The replacement of people by machines is a favorite method used in the U.S. to affect accounted costs. However, direct labor is often the least expensive per hour kind of labor in a company. Machines must be maintained (or should be) and the software associated with automation and other computer operated equipment must be revised to accommodate changes in production processes. The labor expense associated with these activities is often more expensive per unit time than direct labor. Some of these expenses even show up as engineering or information systems expense. Sometimes, humans are needed instead of automation run by software because they are more adaptable and more easily maintained. The more complexity in any production system, the more opportunities there are for failure. The point here is that choices made in the design of a production system must be considered from a total system viewpoint, rather than from a simplistic, accounted cost viewpoint. I understand that Toyota’s new U.S. factories are highly automated. I would expect them to have been sensible about the design of these systems and to consider the possible consequences of their choices.
Lots of attention is paid to the cost of labor, and labor cost has been a favorite excuse for lack of competitiveness. But the options for ways to be non-competitive are limitless. I was told that one of The Big Three required that measurements on approximately 1200 “key indicators” were required to be reported to the central administration monthly. There were probably thousands of people accounted for in overhead doing the work to make those reports. There were not enough executives in the central administration to review all those numbers and probably a rare few of them knew what to make of the numbers if they did review them.
There is no question that existing obligations are major factors in the financial problems The Big Three are having. It is interesting that the big focus is on organized labor and the obligations for benefits to salaried retirees are not discussed nearly as much. The UAW certainly isn’t lovable, and the concessions they have obtained in terms of pay and benefits have been enormous and seriously detrimental in the long run. But one question keeps coming to my mind with regard to those concessions. Did the UAW simply issue an edict that there would be concessions? Of course, the answer is no. It takes two to make a contract and the management of The Big Three agreed to those contracts with the UAW. Surely there was someone in the management of each company that did some computations to see what the concessions would cost the company in the short term and the long term. I suspect that there was an extreme desire each time a new contract was negotiated to avoid a strike. After all, a strike would happen right away and would affect that year’s bonuses, but the consequences of the concessions would come to roost in the future and it would be more difficult to find someone to blame.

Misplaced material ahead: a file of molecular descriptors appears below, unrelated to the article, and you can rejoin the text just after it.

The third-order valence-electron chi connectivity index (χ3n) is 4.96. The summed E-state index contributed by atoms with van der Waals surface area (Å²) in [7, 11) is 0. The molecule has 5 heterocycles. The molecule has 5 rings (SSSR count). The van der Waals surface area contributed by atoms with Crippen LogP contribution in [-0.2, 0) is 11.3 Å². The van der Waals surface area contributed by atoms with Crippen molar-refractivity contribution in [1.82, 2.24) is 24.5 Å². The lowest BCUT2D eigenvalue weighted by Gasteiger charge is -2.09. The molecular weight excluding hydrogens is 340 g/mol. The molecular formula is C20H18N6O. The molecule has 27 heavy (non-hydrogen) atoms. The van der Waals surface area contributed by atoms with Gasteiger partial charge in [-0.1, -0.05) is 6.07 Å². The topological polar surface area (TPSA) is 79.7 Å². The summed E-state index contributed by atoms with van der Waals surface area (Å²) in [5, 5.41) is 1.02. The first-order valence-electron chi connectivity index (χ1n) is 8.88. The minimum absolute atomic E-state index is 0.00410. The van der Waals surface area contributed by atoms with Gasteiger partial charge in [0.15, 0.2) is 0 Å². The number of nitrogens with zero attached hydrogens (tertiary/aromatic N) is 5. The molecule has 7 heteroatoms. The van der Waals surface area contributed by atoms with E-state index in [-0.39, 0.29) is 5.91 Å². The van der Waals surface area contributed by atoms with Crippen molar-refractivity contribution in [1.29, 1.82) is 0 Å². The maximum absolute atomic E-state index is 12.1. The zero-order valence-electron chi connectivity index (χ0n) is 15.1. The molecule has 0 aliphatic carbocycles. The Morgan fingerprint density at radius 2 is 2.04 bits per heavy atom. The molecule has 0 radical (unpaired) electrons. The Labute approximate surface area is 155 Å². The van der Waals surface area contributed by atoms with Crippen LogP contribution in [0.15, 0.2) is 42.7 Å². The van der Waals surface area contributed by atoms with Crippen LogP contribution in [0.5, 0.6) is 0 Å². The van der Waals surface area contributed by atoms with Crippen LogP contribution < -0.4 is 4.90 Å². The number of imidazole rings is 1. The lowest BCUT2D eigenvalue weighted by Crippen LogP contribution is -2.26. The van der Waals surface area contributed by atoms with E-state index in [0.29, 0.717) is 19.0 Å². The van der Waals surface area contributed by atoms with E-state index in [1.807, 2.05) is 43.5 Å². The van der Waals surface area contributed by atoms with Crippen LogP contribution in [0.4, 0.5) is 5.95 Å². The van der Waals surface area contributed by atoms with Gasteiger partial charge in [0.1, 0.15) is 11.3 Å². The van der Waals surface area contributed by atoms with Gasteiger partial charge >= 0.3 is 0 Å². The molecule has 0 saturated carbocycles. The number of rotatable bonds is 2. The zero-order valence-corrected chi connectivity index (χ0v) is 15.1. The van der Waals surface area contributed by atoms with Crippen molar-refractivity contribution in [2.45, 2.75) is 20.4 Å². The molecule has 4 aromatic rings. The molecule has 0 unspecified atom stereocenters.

The central administrations of The Big Three tend to issue edicts to their organizations about what performance is expected. An edict issued in one of the companies stated that warranty cost was to be reduced by fifty percent this year to next year. The design and testing of a vehicle and its components takes several years. Major redesigns are not done every year. Major components are often carried over from one year’s vehicle to the next. The designs of vehicles and production systems for next year were already completed. How could such a reduction be achieved? Obviously, the individuals responsible for the edict were not thinking clearly about the constraints the nature of their business placed on performance. Of course, one “reason” for high warranty costs that regularly surfaced was that the dealers were cheating. So the edict to cut warranty cost by half may have been aimed at making the dealers behave.